Nancy DeJoy: The poetics of social justice
April 3, 2019
Nancy DeJoy is an associate professor in the Department of Writing, Rhetoric and American Cultures in the College of Arts and Letters.
I have been making poetry since I learned how to write. Poetic language can render the everyday — even the extraordinary everyday — in ways that generate understanding from observation and feelings explored.
At some point, I realized that the emergence of poetic language in response to the mysteries of life, to the depth of joy and sorrow we cause one another, to unexplainable cruelties and daily events was, in fact, not just a form of expression, but also a different way of listening. I became particularly interested in the ways that poetic listening is a way to hear the silences behind the prejudices and practices that accommodate injustice, especially those forms of injustice that normalize sexual violence. This led to my commitment to pursue new venues for poetry in public art movements, to invite others to listen poetically to themselves, one another and the worlds of their experiences.
This explains why much of my work appears only in gallery and other installation spaces rather than in more traditional publications and why I propose, fight for and curate sidewalk poetry projects that create public spaces for the voices of people in our community. It is also why when some survivors of sexual violence came to see me just over a year ago to express their frustration about not being listened to, I suggested that I listen poetically. I also promised to find a public space for their voices and for the call for people to listen to them that they had come to see me about. That work led to an exhibition titled “Illuminating Survivor Voices.”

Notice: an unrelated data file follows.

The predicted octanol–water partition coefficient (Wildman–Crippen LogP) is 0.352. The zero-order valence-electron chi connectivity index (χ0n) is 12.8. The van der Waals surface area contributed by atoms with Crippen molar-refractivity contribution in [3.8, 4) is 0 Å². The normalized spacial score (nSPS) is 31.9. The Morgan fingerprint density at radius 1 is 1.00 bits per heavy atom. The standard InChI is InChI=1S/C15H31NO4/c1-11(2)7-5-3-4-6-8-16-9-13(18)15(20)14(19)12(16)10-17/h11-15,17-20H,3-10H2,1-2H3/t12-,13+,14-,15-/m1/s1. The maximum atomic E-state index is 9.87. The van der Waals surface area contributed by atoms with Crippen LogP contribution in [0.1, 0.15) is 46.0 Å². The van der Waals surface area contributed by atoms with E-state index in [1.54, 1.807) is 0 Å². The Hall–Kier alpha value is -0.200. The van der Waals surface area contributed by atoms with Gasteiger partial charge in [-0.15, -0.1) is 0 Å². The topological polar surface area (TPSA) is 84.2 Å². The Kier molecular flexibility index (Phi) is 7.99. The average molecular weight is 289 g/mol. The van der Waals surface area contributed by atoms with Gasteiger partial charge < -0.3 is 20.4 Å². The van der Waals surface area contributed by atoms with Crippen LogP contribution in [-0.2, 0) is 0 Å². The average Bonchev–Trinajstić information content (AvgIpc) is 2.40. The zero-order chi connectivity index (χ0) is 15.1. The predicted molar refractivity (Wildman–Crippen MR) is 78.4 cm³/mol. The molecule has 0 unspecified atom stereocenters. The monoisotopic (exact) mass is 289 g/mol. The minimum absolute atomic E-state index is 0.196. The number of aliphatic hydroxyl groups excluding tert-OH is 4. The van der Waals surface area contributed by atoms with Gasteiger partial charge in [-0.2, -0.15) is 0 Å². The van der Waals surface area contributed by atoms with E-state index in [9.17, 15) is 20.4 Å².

Art for social justice does at least two things: it identifies clearly a source of injustice and makes a call for change. My exhibit was no exception. The poem itself identifies not the silence of survivors, but the silence of those who accommodate sexual violence as the source of the perpetuation of sexual violence in our community. It makes a call to listen to survivor voices as the source of how to stop sexual violence from claiming victims in the future.
In addition, the exhibit included some of the survivor statements that had been shared with me by survivors in face-to-face and online forums; they were projected on one wall and on the floor of the exhibit space in the Broad Art Lab.
The poem was constructed from metal and organic lighting panels. The whole installation was visible from both inside and outside the building, and it was lit up all night so that it was viewable even when the Broad Art Lab was closed. Overhead lighting was turned off and teal up-lighting lit the corners of the room to create a more soothing environment. The exhibit, then, put survivor statements in the context of the call to listen to them as illuminating our path to a future in which sexual violence is no longer accommodated in our community.
How we are heard is determined by how people listen to us. I hope that my current work will give people a way to listen to survivor voices not as speaking to the past, but as illuminating our path to a better future.